He's still number one on the list of collectors and Babe Ruth autographed baseballs continue to climb in value. Sometimes, though, the larger than life image can overshadow why a player became great in the first place. It’s time to take a look at some Babe Ruth facts to learn a little more about the legend that sports fans and collectors simply can’t get enough of.
Ruth was a guy who routinely hit balls over 400 feet for home runs in an era where that simply didn't happen that often. His "called shot" during the 1932 World Series is still recognized as one of the longest hit balls in Wrigley Field. His drive in 1915 with the Boston Red Sox went 470 feet in St. Louis according to The Baseball Almanac. There were reports that Ruth hit some baseballs 600 feet during his fabled career. Perhaps that's a testimony to the kind of story-telling you get when a guy crushes the ball with so much force. With no real statistics being kept in that era, who could doubt how far Ruth was punishing baseballs during his time?
He still to this day is also one of the most successful players ever to make the transition from pitcher to full time hitter. People often forget the fact that Ruth was also an outstanding pitcher early in his career. He compiled a fabulous 94-46 record with an impressive 2.28 ERA.
What seemed to get overlooked by the media in his era was his world outside of baseball. It's since been well documented that Ruth liked to indulge in many departments away from his sports life. He was blunt when he spoke. He didn't miss out on many "fun" opportunities and he certainly had his share of "booze" and women.
In fact, his antics and lifestyle off the field often paint an interesting picture of a guy who lived life to the fullest.
What would you expect from a guy who said he was once chased off a baseball field by alligators at Huggins-Stengel Field in St. Petersburg, Florida? According to the story, Ruth was once playing right field at the old ball park-which just happened to be near a lake. When Ruth suddenly left his position, his manager asked what was going on. Ruth replied with, "I ain't going out there anymore. There's an alligator."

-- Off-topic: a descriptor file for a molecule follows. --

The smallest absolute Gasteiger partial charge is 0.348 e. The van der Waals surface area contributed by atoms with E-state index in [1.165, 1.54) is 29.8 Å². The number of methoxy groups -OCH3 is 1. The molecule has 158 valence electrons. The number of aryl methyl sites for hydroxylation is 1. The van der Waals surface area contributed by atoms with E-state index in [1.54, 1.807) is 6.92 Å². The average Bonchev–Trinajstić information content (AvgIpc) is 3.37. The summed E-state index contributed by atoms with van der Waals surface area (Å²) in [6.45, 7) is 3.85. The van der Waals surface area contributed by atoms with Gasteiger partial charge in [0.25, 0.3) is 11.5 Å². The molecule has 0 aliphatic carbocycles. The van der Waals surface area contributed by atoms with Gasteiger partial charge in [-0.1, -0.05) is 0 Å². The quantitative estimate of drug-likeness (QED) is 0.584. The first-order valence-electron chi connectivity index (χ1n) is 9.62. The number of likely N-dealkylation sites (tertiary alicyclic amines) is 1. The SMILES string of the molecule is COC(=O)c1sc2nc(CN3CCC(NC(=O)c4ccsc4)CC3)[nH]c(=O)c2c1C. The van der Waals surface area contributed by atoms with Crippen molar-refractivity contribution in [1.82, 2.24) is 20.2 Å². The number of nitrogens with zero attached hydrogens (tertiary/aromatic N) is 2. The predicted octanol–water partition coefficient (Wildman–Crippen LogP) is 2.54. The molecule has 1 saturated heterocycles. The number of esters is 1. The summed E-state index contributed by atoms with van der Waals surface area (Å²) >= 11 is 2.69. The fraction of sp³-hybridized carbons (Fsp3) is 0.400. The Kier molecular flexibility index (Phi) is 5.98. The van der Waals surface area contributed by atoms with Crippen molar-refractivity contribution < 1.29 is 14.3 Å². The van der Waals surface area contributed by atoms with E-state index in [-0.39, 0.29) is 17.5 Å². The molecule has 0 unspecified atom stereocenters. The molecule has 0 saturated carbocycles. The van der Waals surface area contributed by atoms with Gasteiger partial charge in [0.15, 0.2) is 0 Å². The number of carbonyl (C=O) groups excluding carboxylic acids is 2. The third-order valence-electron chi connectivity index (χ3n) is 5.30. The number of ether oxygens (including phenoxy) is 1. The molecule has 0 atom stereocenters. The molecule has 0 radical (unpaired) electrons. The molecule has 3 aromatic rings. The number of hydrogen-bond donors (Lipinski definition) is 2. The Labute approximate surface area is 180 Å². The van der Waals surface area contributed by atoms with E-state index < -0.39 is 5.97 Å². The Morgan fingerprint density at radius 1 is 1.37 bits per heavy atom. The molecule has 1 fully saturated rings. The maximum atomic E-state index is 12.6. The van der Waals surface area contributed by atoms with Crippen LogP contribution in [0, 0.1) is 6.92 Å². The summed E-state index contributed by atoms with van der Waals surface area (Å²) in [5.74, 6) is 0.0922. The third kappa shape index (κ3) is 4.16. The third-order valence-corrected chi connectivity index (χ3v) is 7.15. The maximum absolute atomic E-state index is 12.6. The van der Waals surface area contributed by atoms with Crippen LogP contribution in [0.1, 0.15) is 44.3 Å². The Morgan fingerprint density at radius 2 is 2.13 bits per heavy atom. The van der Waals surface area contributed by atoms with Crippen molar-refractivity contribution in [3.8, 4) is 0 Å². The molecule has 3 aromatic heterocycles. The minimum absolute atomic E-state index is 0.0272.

Much like baseball players today, Babe didn't start off making a killing financially in the big leagues. He had to establish himself as a great player before doors began to open. His initial contract with the Baltimore Orioles was for a reported $100 dollars a month. He'd eventually get sold to the Boston Red Sox where his salary increased because of his play on the field. Little did the Orioles know that they were giving away one of the most storied baseball players ever.
Ruth was only 19 when he started playing in the big leagues with the Boston Red Sox. By the time he was with the New York Yankees, Ruth made more money in 1930 than the President of the United States. When asked about the salary difference, Ruth famously responded, "I know, but I had a better year." These days many baseball players are raking in more bucks than U.S. Presidents. At the time Ruth did it, it was quite unexpected for an athlete to make that much money. That was only telling of just how much Ruth owned the game of baseball during his era.
His personal life outside of baseball was probably considered shaky at best. Did you know that Babe Ruth married a 17 year old cocktail waitress? The name of his first wife was Helen Woodford and the wedding was in October of 1914. A marriage to a 17 year old by a Major League Baseball player might just turns head in this baseball era of today. The marriage ultimately came to a close and the two parted ways before Ruth met his second wife. It's just one of many interesting facts about Ruth that don't often come up in general conversation when talking about the home run king.
Ruth might have indulged but he also liked to give back. It's been well documented that Babe enjoyed charitable giving. According to historians, he hardly ever turned down requests for an autograph or appearances at hospitals for sick kids. He handed out more cash than any other baseball player during his era-perhaps because he made more cash than every other player.
The fun facts about Ruth and his eating habits are also well chronicled. In fact, it's been said that Ruth once downed 12 hot dogs and drank 8 sodas in between a doubleheader. It was abundantly clear he liked to indulge at the plate and at the plate.
If Ruth wasn't eating food, he was creatively using it as part of his baseball arsenal. Ruth reportedly wore a cabbage leaf under his baseball cap to stay cool during the hot summer months.
In retrospect of his brilliant career, baseball historians are apt to talk about his incredible numbers relating to the game. One of the most profound facts looking back is that the Babe only won one Most Valuable Player award. It's hard to imagine that someone who is generally considered one of the greatest baseball players of all time only picked up one such award in 1923. During that season, Ruth batted an amazing .393 on his way to the coveted honor. In 1927 Ruth pounded out 60 home runs and 164 RBI but that was not considered to be good enough to claim MVP honors. He swatted an .849 slugging percentage in 1920. This is from a guy who originally was supposed to be a great pitcher. Digging for Babe Ruth facts can be a great way to spend a day if you’re a fan. He was such an icon there is a voluminous amount of information out there even though his career began nearly 100 years ago. To autograph collectors, he’s still the Sultan of the Signature.
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